I once heard a sentence from an Architecture historian on how difficult it was to define architectural modernity from an Islamic or Arabic viewpoint (I know both terms represent different things, but for what he meant any of them could be used). He said it was still open to debate how an Islamic or Arabic rail station should look like.
In 1977 the Aga Khan, supreme religious leader of the Ismailites, set up an architectural award for projects that could deliver positive results for Islamic societies. The Aga Khan as a character is far from current western stereotypes: he is a monarch without land, spiritual leader for a part of the Islam, living in the west. The aesthetics awarded in this case are quite far from tradition; however, it would be difficult to say what tradition is, as the Islamic world encompasses such a wide array of territories and peoples, with the subsequent array of architectural traditions.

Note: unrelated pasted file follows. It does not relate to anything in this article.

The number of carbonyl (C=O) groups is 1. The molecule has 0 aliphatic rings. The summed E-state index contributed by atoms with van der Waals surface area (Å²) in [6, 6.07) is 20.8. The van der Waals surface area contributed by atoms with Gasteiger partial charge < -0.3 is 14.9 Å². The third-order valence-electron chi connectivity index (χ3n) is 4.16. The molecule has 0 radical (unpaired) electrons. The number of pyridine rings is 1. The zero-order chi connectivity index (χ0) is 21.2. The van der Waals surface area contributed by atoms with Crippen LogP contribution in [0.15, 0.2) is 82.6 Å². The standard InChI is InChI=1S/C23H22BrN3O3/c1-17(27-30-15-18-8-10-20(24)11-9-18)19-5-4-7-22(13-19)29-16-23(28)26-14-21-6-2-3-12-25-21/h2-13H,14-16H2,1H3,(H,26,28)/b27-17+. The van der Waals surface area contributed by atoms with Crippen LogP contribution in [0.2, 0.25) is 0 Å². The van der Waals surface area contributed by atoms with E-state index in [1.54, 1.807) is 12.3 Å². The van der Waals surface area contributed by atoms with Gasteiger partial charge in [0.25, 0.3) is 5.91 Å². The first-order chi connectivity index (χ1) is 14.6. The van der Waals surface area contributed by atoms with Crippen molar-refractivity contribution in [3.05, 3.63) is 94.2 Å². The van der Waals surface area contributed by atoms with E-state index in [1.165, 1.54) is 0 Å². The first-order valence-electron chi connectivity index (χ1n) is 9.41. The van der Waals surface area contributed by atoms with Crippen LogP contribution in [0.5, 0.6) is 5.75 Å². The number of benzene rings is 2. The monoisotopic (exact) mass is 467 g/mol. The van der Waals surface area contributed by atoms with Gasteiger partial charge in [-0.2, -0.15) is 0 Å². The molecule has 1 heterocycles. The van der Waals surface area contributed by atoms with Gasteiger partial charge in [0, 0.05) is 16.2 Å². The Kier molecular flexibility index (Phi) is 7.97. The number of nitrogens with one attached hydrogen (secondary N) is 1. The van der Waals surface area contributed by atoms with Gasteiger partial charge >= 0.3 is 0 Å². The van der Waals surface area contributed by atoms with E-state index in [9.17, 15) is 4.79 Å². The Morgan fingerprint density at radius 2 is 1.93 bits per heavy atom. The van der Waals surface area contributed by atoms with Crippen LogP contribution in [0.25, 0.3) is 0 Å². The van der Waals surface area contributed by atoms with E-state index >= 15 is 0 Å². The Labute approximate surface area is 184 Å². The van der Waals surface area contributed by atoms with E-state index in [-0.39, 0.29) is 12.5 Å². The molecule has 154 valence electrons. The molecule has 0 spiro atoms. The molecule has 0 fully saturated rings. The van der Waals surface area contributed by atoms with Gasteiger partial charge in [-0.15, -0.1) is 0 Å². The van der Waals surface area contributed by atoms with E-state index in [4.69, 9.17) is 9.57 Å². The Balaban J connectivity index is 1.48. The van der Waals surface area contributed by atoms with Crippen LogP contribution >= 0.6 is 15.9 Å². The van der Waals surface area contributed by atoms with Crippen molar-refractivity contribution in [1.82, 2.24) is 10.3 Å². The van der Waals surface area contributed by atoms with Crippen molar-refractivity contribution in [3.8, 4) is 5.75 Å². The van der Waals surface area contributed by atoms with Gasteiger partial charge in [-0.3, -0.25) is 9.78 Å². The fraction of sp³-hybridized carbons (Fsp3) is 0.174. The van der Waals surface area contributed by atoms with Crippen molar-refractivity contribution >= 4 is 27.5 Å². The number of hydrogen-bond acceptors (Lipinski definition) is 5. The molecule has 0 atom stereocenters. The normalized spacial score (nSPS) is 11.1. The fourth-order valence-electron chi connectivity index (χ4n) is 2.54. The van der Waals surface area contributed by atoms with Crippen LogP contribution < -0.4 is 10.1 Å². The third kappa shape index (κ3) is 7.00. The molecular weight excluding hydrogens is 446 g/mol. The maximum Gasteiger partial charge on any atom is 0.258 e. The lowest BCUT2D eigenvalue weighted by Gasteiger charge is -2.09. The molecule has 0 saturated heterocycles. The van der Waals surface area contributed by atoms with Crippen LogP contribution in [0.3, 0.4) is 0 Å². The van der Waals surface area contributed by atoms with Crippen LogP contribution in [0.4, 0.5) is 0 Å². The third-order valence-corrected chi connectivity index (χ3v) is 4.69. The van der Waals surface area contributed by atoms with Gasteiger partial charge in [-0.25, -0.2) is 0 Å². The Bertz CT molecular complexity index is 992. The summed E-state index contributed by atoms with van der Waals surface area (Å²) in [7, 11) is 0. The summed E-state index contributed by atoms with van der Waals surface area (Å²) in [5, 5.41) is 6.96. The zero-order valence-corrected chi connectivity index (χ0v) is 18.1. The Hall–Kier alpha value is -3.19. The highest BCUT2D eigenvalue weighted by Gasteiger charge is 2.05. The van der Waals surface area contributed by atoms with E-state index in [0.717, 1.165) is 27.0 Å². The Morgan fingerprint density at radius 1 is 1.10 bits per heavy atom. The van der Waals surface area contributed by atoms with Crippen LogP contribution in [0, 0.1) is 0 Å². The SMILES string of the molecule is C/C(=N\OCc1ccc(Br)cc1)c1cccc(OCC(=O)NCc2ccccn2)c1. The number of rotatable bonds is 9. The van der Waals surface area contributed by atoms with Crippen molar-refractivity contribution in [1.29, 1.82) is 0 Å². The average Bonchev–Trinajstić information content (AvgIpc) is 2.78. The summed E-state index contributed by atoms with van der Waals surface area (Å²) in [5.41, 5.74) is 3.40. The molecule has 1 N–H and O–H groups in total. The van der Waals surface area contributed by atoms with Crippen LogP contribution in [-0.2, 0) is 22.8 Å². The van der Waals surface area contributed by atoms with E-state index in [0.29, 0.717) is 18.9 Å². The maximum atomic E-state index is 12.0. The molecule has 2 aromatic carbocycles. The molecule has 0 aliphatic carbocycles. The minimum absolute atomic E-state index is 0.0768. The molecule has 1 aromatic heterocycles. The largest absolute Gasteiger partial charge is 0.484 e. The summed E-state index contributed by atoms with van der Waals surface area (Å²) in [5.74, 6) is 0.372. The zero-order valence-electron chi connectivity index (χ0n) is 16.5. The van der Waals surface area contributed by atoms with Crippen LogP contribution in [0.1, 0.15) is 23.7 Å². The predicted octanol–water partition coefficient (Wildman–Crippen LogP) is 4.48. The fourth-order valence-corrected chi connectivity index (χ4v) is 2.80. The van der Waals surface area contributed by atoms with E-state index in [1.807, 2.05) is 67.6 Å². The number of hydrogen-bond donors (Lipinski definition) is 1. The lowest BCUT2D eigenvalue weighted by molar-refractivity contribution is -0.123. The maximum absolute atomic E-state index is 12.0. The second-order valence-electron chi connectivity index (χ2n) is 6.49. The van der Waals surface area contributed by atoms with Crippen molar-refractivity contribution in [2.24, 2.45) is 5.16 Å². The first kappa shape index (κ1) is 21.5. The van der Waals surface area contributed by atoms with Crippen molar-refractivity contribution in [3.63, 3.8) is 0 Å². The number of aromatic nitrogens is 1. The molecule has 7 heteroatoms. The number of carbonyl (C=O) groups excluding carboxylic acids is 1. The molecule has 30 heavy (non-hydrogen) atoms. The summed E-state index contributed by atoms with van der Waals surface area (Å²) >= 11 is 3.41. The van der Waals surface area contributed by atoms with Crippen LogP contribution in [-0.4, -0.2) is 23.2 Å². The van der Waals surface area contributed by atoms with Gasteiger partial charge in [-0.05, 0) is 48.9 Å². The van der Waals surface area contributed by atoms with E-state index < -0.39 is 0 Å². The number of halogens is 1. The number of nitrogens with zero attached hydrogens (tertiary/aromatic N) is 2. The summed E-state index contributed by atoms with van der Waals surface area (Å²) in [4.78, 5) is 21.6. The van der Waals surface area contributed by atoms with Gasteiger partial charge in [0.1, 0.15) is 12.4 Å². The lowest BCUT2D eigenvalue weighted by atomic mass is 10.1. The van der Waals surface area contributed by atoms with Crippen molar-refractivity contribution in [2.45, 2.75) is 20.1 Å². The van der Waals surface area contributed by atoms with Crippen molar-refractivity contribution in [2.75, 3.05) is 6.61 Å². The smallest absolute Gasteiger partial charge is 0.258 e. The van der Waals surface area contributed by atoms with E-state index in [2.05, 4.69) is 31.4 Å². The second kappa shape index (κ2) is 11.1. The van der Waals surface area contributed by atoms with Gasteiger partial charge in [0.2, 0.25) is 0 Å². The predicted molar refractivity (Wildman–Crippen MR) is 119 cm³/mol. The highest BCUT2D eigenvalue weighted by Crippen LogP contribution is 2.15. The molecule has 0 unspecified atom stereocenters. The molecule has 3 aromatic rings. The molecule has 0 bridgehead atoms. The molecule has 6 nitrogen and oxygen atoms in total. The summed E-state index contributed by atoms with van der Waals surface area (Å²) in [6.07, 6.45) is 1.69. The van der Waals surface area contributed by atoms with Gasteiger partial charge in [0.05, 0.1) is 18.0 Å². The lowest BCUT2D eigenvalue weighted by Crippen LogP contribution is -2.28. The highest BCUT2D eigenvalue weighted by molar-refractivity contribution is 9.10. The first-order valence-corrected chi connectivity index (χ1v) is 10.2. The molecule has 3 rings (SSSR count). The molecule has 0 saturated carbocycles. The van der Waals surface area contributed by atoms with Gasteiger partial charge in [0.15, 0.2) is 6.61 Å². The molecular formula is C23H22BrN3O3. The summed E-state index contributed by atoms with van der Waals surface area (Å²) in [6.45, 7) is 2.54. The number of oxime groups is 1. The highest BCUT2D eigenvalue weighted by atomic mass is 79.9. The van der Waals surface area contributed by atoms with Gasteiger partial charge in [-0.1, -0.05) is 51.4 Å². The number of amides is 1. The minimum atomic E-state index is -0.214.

The award is held every three years, and the last edition was that of 2013. The list of awarded architects is not restricted to Muslims, taking into account the names, sometimes well known in the west. There is an Islamic cemetery in the Austrian Alps, a road and public transit project in Rabat- Salé (Morocco), a rehabilitation in Tabriz (Iran), interventions on an historical city core in Palestine and a heart surgery clinic in Khartoum (Sudan).
I have followed for some years (from a distance…) the results of the awards, and noticed that they encompass a wide geographical variety, addressing contemporary architectural models, without a pre-defined aesthetical framework. I could even say that they seem quality architectures, although I do not know the places in which they sit; and Salé (Morocco) is not Salem (Massachussetts).
In fact I still wonder why an Arab or Islamic rail station should be that different from an European or Christian one… as the later are quite diverse. The idea of a culture that is not a general frame of reference, but rather a rigid set of rules, has always seemed difficult to me.